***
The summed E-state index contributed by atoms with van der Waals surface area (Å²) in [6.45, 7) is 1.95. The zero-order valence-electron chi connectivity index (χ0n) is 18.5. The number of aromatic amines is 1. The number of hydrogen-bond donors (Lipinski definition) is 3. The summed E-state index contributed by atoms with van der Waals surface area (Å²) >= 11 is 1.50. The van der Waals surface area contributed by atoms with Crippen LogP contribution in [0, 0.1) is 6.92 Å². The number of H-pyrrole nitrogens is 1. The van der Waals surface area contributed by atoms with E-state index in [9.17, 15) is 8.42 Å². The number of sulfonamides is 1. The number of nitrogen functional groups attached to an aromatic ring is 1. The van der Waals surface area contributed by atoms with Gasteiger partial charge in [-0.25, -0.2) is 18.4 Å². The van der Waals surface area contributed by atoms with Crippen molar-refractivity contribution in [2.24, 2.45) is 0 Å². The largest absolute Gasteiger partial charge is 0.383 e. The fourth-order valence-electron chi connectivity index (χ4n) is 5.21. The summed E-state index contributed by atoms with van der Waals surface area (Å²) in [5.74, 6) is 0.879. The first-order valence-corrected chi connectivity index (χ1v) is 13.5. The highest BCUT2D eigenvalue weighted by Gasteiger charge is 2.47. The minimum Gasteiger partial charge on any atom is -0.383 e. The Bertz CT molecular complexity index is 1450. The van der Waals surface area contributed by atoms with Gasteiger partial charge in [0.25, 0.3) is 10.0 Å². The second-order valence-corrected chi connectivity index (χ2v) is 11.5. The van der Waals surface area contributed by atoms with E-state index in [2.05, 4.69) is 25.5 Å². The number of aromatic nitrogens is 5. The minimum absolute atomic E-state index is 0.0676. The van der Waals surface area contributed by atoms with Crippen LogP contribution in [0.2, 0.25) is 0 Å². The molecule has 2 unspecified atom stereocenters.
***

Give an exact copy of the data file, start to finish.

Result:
The summed E-state index contributed by atoms with van der Waals surface area (Å²) in [6.45, 7) is 1.95. The zero-order valence-electron chi connectivity index (χ0n) is 18.5. The number of aromatic amines is 1. The number of hydrogen-bond donors (Lipinski definition) is 3. The summed E-state index contributed by atoms with van der Waals surface area (Å²) >= 11 is 1.50. The van der Waals surface area contributed by atoms with Crippen LogP contribution in [0, 0.1) is 6.92 Å². The number of H-pyrrole nitrogens is 1. The van der Waals surface area contributed by atoms with E-state index in [9.17, 15) is 8.42 Å². The number of sulfonamides is 1. The number of nitrogen functional groups attached to an aromatic ring is 1. The van der Waals surface area contributed by atoms with Gasteiger partial charge in [-0.25, -0.2) is 18.4 Å². The van der Waals surface area contributed by atoms with Crippen molar-refractivity contribution in [2.24, 2.45) is 0 Å². The largest absolute Gasteiger partial charge is 0.383 e. The fourth-order valence-electron chi connectivity index (χ4n) is 5.21. The summed E-state index contributed by atoms with van der Waals surface area (Å²) in [5.74, 6) is 0.879. The first-order valence-corrected chi connectivity index (χ1v) is 13.5. The highest BCUT2D eigenvalue weighted by Gasteiger charge is 2.47. The minimum Gasteiger partial charge on any atom is -0.383 e. The Bertz CT molecular complexity index is 1450. The van der Waals surface area contributed by atoms with Gasteiger partial charge in [0.25, 0.3) is 10.0 Å². The second-order valence-corrected chi connectivity index (χ2v) is 11.5. The van der Waals surface area contributed by atoms with E-state index in [2.05, 4.69) is 25.5 Å². The number of aromatic nitrogens is 5. The minimum absolute atomic E-state index is 0.0676. The van der Waals surface area contributed by atoms with Crippen LogP contribution in [0.2, 0.25) is 0 Å². The molecule has 2 unspecified atom stereocenters.